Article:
07:57 GMT +324 August 2017

    Who will benefit from the end of the Cold War?

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    Many people responsible for political decisions in Russia do not believe in the possibility of honest and practical cooperation with America.(By Georgy Bovt, editor-in-chief of the magazine Russky Mir.ru)

    Georgy Bovt, editor-in-chief of the magazine Russky Mir.ru

    This seems like a strange question, as the end of the Cold War would presumably benefit all, and above all, nations. It is a good and “peaceful” answer but, unfortunately, an impractical one, because the end of the Cold War would leave too many people out of the game.

    The current Russian political (and largely economic) elite have been infected with the anti-Americanism virus. It has become so virulent that Russia’s political decisions are often made “to spite Americans.” Domestic propaganda is also largely based on anti-Americanism.

    This is not the siege mentality, which was widespread during the most tense periods of the Cold War, but the current approach contains many elements of that mentality. Playing on feelings of injured national pride, which grew in Russian society after the collapse of the Soviet Union, it is always spearheaded against America.
    Therefore, I do not believe in the success of resetting Russia-U.S. relations. I cannot judge the sincerity and pragmatism of President Barack Obama’s political intentions, but Russia’s actions, which are influenced by the current mood within the elite, are purely tactical.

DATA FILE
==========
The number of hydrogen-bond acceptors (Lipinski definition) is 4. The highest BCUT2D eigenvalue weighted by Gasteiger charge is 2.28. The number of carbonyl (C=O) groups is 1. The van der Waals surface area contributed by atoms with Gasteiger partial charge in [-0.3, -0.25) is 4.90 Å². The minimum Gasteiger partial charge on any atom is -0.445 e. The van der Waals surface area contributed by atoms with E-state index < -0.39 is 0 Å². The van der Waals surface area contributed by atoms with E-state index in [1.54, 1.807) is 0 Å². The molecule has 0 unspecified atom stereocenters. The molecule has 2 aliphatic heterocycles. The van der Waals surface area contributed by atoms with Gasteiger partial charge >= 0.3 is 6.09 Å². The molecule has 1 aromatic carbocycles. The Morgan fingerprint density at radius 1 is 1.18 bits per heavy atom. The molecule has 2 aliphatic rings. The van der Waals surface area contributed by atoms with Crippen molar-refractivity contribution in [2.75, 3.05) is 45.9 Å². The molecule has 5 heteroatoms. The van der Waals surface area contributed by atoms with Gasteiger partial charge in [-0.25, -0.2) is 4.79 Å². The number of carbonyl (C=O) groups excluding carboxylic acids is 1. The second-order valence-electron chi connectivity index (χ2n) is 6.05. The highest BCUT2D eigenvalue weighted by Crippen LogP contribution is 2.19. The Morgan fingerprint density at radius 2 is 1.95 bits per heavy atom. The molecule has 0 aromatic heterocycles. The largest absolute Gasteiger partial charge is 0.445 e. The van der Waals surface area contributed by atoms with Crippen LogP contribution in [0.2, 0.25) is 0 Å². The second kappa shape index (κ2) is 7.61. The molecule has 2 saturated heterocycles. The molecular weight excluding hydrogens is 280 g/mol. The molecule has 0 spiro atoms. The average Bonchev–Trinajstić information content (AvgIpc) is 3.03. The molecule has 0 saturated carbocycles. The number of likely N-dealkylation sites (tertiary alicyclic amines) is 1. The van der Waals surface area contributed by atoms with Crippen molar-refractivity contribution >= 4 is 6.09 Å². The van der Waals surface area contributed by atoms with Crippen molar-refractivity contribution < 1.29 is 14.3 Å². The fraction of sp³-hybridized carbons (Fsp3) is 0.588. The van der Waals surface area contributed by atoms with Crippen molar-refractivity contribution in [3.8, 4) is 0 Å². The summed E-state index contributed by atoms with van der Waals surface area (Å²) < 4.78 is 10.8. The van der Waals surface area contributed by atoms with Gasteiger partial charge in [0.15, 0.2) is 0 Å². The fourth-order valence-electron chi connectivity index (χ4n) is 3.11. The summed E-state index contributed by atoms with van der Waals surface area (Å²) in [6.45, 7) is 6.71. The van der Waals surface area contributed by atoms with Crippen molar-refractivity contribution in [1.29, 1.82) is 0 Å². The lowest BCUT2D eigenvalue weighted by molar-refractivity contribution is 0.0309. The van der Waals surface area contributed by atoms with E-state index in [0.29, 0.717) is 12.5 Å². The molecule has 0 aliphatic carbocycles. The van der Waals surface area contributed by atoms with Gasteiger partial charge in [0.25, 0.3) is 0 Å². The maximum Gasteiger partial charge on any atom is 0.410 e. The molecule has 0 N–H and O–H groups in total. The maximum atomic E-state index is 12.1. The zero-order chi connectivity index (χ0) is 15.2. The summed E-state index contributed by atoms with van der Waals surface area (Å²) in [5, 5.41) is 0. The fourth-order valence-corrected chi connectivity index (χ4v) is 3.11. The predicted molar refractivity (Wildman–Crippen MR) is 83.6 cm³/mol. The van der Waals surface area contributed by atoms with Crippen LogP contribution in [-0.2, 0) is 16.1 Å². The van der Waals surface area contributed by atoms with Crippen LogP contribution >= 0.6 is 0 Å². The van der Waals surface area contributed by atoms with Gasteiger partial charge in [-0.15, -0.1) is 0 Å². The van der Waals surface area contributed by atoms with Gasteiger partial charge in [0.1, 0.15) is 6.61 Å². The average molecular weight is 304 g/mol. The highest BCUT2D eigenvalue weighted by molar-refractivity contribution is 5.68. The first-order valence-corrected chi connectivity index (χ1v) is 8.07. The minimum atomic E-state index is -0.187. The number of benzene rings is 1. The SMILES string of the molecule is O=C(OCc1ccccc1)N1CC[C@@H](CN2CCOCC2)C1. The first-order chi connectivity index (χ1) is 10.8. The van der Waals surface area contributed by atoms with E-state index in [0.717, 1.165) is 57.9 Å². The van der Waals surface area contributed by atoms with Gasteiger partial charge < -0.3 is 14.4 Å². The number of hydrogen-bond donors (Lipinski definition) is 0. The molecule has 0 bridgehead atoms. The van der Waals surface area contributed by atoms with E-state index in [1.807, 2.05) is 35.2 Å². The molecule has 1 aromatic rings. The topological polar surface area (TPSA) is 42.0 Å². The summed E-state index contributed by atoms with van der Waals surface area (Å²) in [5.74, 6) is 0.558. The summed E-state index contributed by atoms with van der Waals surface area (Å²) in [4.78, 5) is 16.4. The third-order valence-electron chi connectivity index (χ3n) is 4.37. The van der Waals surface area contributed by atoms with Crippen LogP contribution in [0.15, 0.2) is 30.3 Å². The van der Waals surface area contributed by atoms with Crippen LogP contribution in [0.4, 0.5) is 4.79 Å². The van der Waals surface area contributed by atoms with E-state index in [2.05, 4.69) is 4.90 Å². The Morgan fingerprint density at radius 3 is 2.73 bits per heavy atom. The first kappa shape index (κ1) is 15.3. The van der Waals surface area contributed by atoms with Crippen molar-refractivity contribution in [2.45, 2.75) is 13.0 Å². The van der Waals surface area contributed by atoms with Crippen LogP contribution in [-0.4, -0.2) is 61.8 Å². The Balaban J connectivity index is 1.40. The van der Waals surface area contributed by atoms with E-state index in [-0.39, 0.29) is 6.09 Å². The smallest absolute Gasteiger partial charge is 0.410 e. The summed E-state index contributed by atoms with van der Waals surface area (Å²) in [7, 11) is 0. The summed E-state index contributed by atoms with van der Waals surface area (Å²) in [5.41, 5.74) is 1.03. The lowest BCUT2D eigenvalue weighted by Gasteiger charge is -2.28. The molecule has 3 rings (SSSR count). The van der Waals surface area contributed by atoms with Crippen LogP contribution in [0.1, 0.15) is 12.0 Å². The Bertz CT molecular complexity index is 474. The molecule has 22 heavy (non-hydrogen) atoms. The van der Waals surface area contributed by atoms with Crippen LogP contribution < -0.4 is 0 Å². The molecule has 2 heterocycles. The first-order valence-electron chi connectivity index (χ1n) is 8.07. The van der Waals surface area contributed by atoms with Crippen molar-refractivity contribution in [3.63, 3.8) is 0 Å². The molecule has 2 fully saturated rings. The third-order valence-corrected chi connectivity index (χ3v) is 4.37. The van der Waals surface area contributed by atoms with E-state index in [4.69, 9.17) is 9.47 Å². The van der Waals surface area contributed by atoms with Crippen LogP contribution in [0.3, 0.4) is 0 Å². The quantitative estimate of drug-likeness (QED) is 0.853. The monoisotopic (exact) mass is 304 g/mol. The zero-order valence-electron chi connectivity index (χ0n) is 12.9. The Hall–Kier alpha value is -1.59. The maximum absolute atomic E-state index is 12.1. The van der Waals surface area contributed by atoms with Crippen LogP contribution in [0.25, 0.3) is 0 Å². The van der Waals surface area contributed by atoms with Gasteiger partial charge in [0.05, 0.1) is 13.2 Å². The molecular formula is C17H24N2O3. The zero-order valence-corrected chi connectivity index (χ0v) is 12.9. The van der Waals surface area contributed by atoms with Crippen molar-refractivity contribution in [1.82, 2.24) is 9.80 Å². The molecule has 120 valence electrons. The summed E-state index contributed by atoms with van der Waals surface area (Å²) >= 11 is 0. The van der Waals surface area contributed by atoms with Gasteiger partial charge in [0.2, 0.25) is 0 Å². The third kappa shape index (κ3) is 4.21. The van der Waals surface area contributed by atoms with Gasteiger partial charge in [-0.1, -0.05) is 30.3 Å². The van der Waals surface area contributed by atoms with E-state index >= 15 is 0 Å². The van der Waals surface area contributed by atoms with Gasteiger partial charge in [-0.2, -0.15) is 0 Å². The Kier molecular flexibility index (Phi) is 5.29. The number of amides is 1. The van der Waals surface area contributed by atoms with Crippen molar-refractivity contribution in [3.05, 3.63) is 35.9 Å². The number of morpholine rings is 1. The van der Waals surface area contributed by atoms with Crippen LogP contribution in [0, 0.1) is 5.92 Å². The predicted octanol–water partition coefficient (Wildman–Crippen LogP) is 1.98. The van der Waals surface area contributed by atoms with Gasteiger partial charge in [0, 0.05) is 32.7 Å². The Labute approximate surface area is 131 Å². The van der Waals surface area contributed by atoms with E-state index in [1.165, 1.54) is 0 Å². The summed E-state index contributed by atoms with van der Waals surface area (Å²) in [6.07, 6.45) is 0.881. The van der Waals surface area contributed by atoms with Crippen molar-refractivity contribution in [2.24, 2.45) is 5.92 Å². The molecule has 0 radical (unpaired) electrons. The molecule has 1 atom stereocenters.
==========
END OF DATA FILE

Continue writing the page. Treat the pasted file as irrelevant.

Many people responsible for political decisions in Russia do not believe in the possibility of honest and practical cooperation with America even in the traditional areas of collaboration, mentioned when they need to project a positive tone, like the fight against terrorism, nuclear non-proliferation, poverty, or global warming. There is always rivalry in these spheres, and it always dominates cooperation.
    As for other areas of potential cooperation, prejudice and mistrust do not even allow for the launching of a constructive dialog.

    In the domestic economy, the bulk of the Russian elite are not ready to open the country to foreign – especially American – investment and business or the modern rules of conducting business. There is a very long list of “strategic enterprises and sectors” where foreigners are denied or given only limited access.
    The ruling Russian bureaucracy, who smartly combines state rule with corrupt private business, is afraid of opening up the country and its economy, for the simple reason that broader competition would spotlight the political and economic incompetence of a considerable part of the ruling elite.
    At the same time, infighting for kickbacks from corruption prevents the development of predictable and understandable rules. Such rules could be complicated and quite unlike the rules accepted in the West, but they could at least be understandable and predictable. Russia has no such rules, and everything here depends on the current political climate, the official who holds this or that post, his/her plans for a business, and God only knows what else.

    It is very difficult to develop a long-term strategy in this situation, and this disability is the main factor discouraging investment in Russia.
    Consequently, this policy undermines the material foundation for long-term, large-scale economic cooperation between Russia and the West, and it does not matter if oil prices are high or low. The only difference between high and low oil prices is Russia’s foreign policy arrogance – the higher the price, the more convinced it becomes of its own self-sufficiency.

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